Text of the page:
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The Hard Slide

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It's back in the news.

Jayne Kamin-Oncea-USA TODAY Sports

Over the weekend, with men on first and third in a tight Dodgers/Mets game, Chase Utley went in hard and late at second base in attempt to break up a double play. The result was a force out (initially), a run scored, and broken femur for shortstop Ruben Tejada. Then, adding insult to literal injury, the Dodgers challenged the play, claiming Tejada never touched the bag. And they were correct; he hadn't. But then, neither had Utley. Somehow, that didn't matter, and the out call was overturned. I still don't understand that part of it. Replay this year has been a travesty, and the only hope is that calls like this on the big stage lead to more sensible interpretations down the road.

But replay isn't what I want to talk about it. What I want to talk about is the hard slide. Maybe this hits closer to home for Rays fans because we all remember what happened to the much-beloved Akinori Iwamura in 2009.

Taking out the pivot man has been a tough baseball play for as long as I can remember. And you can make the argument that that's all that Chris Coghlan did to Aki. Yes, the slide was late, but it was at least a slide, and it was in the vicinity of the bag. The risk to Iwamura was compounded at least in part by the fact that he was in front of the bag instead of behind it.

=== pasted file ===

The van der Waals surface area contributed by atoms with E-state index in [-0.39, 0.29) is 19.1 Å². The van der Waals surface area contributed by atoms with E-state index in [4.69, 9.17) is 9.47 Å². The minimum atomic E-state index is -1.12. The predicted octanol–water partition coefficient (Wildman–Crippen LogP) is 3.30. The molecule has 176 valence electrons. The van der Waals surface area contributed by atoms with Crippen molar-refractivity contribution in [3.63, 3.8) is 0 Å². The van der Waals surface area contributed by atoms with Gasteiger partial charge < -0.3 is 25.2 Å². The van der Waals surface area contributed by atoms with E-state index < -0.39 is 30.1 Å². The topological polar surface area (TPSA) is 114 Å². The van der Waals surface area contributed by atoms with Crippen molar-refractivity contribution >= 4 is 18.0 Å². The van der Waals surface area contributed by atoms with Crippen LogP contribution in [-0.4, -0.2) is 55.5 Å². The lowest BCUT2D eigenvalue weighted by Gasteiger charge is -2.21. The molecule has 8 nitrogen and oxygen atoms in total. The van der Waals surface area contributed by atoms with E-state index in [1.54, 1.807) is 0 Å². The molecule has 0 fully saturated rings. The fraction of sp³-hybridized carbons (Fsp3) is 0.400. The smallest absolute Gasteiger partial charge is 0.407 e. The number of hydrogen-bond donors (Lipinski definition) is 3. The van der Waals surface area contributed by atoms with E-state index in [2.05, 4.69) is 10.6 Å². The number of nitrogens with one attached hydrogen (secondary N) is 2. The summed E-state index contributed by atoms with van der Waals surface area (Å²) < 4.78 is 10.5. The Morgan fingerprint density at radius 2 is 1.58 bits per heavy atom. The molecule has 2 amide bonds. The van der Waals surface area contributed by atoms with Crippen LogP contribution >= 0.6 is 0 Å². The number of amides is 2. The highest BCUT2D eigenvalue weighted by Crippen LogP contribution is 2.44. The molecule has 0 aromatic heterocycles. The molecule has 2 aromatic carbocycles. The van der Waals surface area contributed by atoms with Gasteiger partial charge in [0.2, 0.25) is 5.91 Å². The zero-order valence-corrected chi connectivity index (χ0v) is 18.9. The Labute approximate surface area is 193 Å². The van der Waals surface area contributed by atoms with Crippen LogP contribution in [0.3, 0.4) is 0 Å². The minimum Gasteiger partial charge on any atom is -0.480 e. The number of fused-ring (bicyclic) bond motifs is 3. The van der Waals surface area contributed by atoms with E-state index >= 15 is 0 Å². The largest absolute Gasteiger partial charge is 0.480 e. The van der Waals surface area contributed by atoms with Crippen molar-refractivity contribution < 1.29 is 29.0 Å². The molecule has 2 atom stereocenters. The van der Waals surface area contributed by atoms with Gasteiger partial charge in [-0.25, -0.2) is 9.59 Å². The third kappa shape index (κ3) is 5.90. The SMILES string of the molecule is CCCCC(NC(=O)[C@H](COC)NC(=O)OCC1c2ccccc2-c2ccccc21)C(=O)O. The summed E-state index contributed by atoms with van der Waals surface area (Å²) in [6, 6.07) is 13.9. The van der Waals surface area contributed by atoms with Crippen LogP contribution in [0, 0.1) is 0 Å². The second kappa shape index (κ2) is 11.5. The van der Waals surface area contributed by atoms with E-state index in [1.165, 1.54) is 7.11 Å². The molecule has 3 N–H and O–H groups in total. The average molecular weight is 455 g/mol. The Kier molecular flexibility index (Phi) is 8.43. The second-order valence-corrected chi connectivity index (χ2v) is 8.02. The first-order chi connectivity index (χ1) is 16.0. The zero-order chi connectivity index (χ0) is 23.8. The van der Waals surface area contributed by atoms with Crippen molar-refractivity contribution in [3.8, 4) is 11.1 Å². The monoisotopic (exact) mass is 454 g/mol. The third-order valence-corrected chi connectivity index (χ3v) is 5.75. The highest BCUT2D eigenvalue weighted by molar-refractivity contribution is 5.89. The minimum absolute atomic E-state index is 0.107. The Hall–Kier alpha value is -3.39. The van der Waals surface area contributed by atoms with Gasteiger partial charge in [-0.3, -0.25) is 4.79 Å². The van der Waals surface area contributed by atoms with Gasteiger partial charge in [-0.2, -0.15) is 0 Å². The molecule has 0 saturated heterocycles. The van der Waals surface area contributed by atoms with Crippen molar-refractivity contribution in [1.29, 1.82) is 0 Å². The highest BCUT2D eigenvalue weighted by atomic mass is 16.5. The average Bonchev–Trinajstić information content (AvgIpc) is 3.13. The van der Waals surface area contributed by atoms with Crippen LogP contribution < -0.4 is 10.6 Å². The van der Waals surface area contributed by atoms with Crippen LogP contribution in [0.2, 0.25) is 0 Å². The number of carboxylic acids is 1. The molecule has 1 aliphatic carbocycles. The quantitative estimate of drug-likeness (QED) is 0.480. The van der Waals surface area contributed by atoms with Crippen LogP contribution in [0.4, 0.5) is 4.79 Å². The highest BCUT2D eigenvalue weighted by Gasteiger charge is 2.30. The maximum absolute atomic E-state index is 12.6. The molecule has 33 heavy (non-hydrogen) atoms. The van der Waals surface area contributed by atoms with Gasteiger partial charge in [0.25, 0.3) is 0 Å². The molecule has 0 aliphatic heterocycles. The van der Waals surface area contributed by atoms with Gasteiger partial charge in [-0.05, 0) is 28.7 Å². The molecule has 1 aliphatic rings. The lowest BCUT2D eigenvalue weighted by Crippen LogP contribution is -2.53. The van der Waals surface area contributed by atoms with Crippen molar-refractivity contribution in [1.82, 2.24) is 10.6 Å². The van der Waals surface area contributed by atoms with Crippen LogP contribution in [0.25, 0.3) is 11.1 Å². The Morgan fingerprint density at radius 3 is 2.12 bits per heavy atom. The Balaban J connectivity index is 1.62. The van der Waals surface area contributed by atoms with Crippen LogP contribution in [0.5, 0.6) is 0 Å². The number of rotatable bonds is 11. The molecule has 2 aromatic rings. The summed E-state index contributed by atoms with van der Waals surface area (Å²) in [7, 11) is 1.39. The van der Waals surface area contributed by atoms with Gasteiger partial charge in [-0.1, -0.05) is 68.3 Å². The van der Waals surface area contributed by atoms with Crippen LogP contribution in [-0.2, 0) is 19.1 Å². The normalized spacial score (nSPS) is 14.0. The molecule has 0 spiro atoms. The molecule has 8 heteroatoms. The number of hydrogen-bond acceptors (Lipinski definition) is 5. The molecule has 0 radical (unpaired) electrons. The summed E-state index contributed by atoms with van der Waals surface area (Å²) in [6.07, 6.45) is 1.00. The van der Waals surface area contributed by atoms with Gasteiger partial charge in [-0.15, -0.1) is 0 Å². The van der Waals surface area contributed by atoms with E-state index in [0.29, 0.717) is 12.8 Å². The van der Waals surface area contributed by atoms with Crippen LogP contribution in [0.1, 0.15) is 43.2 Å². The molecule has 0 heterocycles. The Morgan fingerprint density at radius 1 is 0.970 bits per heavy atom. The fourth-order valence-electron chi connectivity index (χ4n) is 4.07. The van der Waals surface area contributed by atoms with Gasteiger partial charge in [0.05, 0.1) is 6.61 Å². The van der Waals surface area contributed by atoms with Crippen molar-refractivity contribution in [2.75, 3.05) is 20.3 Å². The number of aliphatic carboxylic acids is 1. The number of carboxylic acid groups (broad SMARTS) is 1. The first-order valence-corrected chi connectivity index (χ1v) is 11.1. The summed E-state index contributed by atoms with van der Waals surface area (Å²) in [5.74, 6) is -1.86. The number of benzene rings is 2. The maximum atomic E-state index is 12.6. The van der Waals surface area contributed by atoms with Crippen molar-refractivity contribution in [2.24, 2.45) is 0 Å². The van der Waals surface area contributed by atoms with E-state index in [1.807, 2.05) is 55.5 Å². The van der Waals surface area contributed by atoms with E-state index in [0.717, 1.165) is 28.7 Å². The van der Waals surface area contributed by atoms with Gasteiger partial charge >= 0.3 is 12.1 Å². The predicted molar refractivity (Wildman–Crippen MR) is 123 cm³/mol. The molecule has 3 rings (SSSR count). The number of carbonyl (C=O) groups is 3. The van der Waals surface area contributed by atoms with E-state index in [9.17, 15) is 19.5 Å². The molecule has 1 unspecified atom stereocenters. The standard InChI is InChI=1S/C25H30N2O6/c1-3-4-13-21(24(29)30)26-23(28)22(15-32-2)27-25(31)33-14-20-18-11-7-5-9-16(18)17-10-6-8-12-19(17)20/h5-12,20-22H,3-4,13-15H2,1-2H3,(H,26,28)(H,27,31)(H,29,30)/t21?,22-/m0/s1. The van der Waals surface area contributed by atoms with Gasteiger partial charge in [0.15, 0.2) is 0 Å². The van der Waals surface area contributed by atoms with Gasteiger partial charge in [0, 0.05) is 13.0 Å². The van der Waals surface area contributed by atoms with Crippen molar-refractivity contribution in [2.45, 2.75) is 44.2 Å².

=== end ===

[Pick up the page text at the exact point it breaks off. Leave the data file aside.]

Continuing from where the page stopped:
The same excuses can't be made for the Utley play. It seems particularly reckless not just because it was late, but because it wasn't actually a slide. It was a body block.

So the two game suspension handed down by MLB seems entirely justified. But given that this was the pivotal point in a playoff game, one wishes the umpire on the field would have called it differently:

5.09(a)(13) A batter is out when: a preceding runner shall, in the umpire’s judgment, intentionally interfere with a fielder who is attempting to catch a thrown ball or to throw a ball in an attempt to complete any play.

Rule 5.09(a)(13) Comment (Rule 6.05(m) Comment): The objective of this rule is to penalize the offensive team for deliberate, unwarranted, unsportsmanlike action by the runner in leaving the baseline for the obvious purpose of crashing the pivot man on a double play, rather than trying to reach the base. Obviously this is an umpire’s judgment play.

Umpiring is a hard job, and I don't want to pile on this particular umpire. I'd guess that 95 percent of them would have made the same call in this situation. What needs to change isn't the rules; it's the tough-guy culture. It was good to hear that according to Joe Torre, even before this play MLB was already doing something to address it from the players' side.

What we're doing in the [Arizona] Fall League, and I don't know if I'm supposed to say this, but in the Fall League, we're having the players work on sliding directly into the bag, just to see how that works and stuff.

But that's not enough. It needs to extend to umpiring as well. No new rules are needed; as you can see, the rules are already on the books. They just need to be enforced. Here's hoping that the Utley suspension is a sign that the times are changing.